Mediaeval I don't understand what "cerram" means here.

EstInHorto

New Member
I'm trying to translate this sentence and getting a little stuck.

"In cerram lateas in terram corrue,
Sperne delicias sci vitam comede."

I have gone for:

"You lurk in [cerram], you ruin the land,
You must spurn pleasures, must know the manner of life [comede]".

"Cerram" could be a weird medieval Latin thing here, but it could also be a mispelling of something else. I'm also not really sure what to do with the second sentence, as there seems too many incompatible verbs for the number of objects.

Any ideas?
 

Pacifica

grammaticissima
Staff member

Pacifica

grammaticissima
Staff member
Note that the verbs are all imperatives.
Well, except lateas, which is actually subjunctive. But in this case the meaning is the same as with an imperative.
 

EstInHorto

New Member
The whole thing is badly misspelled. See here: https://www.google.be/search?tbm=bks&hl=en&q="in+terram+corrue,+Sperne"

Presumably, scicutam = cicutam.

Note that the verbs are all imperatives. Corrue doesn't mean "ruin" but "fall down".
Okay, thank you . So, something like "Retire to/stay hidden on the land, Fall down on the land!/ Spurn pleasures and consume the hemlock! (??)"

I should say, this section follows "Ut scelus defleas te ipsum corripe,/Nec celum videas nec vultum detege." which I have translated to something like "In order to lament your crime, you must reproach yourself/ And not look at the heavens, nor uncover (the? his?) face", so I suppose it has a continuity of theme there.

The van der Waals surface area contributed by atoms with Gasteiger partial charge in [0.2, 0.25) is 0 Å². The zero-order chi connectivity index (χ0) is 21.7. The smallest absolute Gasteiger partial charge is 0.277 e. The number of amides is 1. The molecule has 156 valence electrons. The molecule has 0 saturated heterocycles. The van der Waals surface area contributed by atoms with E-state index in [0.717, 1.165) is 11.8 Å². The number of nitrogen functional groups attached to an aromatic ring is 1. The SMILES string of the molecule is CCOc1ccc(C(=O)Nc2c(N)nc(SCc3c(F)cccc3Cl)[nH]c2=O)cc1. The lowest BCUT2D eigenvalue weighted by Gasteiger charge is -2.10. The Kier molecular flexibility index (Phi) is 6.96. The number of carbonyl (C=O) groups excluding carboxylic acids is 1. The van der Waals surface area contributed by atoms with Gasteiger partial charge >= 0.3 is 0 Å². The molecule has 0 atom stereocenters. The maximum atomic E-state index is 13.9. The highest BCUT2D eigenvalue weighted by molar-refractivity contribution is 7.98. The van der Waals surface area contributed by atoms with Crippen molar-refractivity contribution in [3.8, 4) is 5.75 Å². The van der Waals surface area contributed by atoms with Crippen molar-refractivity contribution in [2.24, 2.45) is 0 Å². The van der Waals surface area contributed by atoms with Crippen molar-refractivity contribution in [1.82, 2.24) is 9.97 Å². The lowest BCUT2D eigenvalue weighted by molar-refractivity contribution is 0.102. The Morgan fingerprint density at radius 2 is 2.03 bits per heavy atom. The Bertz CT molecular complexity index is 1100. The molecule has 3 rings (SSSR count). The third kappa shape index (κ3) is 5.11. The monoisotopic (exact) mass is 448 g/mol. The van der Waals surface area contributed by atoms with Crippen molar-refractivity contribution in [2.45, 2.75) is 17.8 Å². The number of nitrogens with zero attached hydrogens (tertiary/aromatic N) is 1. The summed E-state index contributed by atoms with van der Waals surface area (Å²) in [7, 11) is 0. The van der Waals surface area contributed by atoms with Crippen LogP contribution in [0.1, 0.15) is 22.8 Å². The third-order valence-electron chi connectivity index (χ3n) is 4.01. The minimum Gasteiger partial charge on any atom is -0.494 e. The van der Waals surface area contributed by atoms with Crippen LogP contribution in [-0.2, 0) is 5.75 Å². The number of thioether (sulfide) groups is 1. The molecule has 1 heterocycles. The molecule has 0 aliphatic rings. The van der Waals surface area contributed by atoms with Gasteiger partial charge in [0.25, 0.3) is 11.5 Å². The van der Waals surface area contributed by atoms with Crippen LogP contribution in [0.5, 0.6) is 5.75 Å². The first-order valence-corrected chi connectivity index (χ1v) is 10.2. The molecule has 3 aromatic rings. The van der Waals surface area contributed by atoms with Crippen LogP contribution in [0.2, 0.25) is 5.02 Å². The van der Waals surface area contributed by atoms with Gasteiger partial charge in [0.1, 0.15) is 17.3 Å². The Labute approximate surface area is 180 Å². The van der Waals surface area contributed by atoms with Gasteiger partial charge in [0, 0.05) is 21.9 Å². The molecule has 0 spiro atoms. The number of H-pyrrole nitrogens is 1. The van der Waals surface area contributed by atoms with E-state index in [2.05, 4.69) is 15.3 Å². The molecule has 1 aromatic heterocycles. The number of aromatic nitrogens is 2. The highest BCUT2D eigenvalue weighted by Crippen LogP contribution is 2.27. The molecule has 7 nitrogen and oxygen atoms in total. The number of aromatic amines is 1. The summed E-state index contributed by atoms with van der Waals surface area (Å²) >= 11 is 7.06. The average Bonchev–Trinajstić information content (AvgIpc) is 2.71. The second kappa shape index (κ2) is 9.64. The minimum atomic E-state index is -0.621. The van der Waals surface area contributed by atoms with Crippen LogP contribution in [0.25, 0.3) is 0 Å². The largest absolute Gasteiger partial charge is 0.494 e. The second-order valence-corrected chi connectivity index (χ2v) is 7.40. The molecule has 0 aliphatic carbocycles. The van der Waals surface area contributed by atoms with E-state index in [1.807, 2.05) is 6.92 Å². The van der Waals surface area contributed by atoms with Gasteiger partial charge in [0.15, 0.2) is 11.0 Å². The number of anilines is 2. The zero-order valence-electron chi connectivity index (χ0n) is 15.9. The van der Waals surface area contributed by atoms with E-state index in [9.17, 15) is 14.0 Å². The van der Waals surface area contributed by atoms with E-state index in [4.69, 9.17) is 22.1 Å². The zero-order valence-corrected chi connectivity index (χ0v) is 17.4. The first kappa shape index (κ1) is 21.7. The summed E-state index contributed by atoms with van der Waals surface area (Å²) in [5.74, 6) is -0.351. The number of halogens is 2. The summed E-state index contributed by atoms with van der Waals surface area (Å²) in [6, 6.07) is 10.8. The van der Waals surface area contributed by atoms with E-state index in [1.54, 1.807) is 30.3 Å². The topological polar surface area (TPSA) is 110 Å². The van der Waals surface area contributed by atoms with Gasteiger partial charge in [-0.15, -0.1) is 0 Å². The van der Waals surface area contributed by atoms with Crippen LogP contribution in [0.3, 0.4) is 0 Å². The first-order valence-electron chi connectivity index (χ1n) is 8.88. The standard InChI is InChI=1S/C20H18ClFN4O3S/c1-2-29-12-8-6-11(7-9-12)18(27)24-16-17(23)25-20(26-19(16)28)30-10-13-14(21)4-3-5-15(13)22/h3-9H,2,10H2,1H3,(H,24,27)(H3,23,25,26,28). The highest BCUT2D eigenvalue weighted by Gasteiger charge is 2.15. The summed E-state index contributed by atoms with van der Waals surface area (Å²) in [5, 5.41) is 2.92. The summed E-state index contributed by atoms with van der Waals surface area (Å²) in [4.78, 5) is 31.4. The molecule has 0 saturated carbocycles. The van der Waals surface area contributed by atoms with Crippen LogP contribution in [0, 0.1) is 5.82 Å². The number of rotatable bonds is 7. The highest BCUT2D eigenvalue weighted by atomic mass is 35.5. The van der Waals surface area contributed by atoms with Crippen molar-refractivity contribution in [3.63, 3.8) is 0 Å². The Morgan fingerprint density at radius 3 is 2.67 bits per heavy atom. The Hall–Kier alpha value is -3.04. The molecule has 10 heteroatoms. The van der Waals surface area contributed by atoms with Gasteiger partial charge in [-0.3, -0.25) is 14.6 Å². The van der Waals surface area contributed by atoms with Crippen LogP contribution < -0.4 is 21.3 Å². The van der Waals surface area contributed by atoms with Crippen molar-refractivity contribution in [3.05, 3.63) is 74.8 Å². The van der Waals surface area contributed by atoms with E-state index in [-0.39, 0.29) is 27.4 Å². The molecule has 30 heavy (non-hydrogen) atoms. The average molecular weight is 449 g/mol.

Pacifica

grammaticissima
Staff member
Yes.

"To lament your crime (i.e. to do penance), (you must) reproach yourself, neither look at the heavens nor uncover your* face; hide in the earth, fall down to the earth, spurn pleasures and eat hemlock."

*When you've got a body part without any possessive, as very often happens in Latin, you can usually assume that it belongs to the subject of the clause unless the context suggests otherwise.

If scicutam is indeed hemlock and not another mistake, that part is probably figurative. Surely the author isn't telling the penitent to commit suicide, which is an enormous sin in Christians' minds.
 
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EstInHorto

New Member
Yes.

"To lament your crime (i.e. to do penance), (you must) reproach yourself, neither look at the heavens not uncover your* face; hide in the earth, fall down to the earth, spurn pleasures and eat hemlock."

*When you've got a body part without any possessive, as very often happens in Latin, you can usually assume that it belongs to the subject of the clause unless the context suggests otherwise.

If scicutam is indeed hemlock and not another mistake, that part is probably figurative. Surely the author isn't telling the penitent to commit suicide, which is an enormous sin in Christians' minds.
Thank you!

If it is a reference to hemlock, it does fit with the tone of the rest of the song, which is very graphic and visceral.
 

Pacifica

grammaticissima
Staff member
Mine was Gallia provincia Romana est.
 
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